National Pension System: PFRDA makes 5 key announcements
With 38 per cent growth in AUM and 23 per cent in number of subscribers, the awareness around retirement product National Pension System is growing under the agile supervision of Pension Fund Regulatory and Development Authority of India (PFRDA). The pension regulator will soon be launching key changes to make it more attractive, expanding its reach across India. Here is what all is in the pipeline:
1) Maximum entry and exit age to be hiked
Currently, people in the age group of 18 to 65 years can join the NPS. The regulator is mulling over hiking it to 70 years. The exit age may also be revised to 75 years from the current 70 years. “When we hiked the entry age to 65 from the 60 years, more than 15,000 60-plus people subscribed to the NPS. With the longevity increasing, it makes sense to hike the maximum entry and exit age to 70 years and 75 years, respectively. These are just enabling conditions – not mandatory,” says PFRDA Chairman Supratim Bandyopadhyay.
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2) Commute the full amount
NPS subscribers can commute 60 per cent of their investment after retirement, while 40 per cent has to be parked with one of the insurance companies to receive pension. However, those who end up accumulating only up to Rs 2 lakh by the retirement age are allowed to withdraw the full amount. The PFRDA now considers hiking it to Rs 5 lakh. “This is also an enabling condition. If a subscriber does not want to commute the full amount, they may go ahead with the annuity option,” he says.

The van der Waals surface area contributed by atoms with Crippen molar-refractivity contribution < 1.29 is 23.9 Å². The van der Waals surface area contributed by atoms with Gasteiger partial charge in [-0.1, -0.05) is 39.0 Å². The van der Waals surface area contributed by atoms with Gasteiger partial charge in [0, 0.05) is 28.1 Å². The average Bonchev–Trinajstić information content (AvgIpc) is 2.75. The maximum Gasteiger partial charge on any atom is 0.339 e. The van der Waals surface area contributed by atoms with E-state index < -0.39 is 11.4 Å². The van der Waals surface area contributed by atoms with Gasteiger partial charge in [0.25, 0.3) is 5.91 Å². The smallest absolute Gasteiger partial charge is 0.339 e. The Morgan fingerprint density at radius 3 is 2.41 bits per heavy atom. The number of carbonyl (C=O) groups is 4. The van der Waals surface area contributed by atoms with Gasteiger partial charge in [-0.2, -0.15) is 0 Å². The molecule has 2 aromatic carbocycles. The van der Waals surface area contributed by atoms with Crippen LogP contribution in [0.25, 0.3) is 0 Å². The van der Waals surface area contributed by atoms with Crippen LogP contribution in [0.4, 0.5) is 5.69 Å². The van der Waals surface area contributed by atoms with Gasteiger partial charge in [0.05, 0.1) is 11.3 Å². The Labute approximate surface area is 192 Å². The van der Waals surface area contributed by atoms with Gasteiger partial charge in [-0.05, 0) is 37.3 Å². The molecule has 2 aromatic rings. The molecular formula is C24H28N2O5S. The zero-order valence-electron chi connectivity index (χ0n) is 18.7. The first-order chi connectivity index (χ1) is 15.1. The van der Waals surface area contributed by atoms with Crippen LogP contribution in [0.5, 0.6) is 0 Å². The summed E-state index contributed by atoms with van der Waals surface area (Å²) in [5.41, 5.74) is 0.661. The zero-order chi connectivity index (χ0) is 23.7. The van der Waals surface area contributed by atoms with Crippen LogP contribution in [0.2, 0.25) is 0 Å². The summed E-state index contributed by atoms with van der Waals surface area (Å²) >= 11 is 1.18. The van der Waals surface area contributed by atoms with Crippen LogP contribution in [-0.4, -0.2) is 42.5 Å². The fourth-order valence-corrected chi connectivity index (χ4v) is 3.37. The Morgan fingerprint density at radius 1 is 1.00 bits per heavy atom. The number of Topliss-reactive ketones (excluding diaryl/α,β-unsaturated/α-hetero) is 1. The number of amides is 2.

3) Minimum assured return
Since NPS is a market-linked product investing in equity, corporate bond and government securities, one cannot predict the overall return that one may earn by the retirement. Keeping conversative investors in mind, the pension regulator will soon launch a pension scheme offering minimum assured return to the subscribers. “The pension advisory committee has already given an approval to the guaranteed product. Now the actuarial firm will design it. We expect to launch it in the next one or two months,” says Bandyopadhyay.
4) Innovative payout options
The subscribers have to park 40 per cent of their NPS corpus with one of the 12 insurance companies empaneled with the NPS. Bandyopadhyay acknowledges that the annuity rates have come down drastically – so much so that if one opts for return of purchase price option in annuities, the interest rate varies between 5 and 6 per cent. “Since annuity is taxable, if you take into account the taxes and inflation, you end up making negative return. This is why we want to offer innovative payout options,” he adds.
The regulator is mulling over allowing subscribers to retain 40 per cent with the pension fund managers to earn better return. “We are also looking at a mixture of annuity and systemic withdrawal plans. We are getting actuarial firms to look into the viability of it,” he says.
“The moment you think about such a scheme, you have to take IRDA and SEBI on the same page too so that they are clear that we are not trailing into their area,” he adds.
5) Widening the distribution network
Currently only institutions can get a distribution licence. They are called Point of Presence (POP). “We are expanding the distribution channel. We are exploring if we can have individuals as our distribution partners. However, we do not have wherewithal to hire individual PoPs. Existing POP can recruit them as their sub-entities. Besides, we will soon be rationalising the commission fee for POPs as we did for pension fund managers on fund management fee,” says Bandyopadhyay.
Source : BusinessLine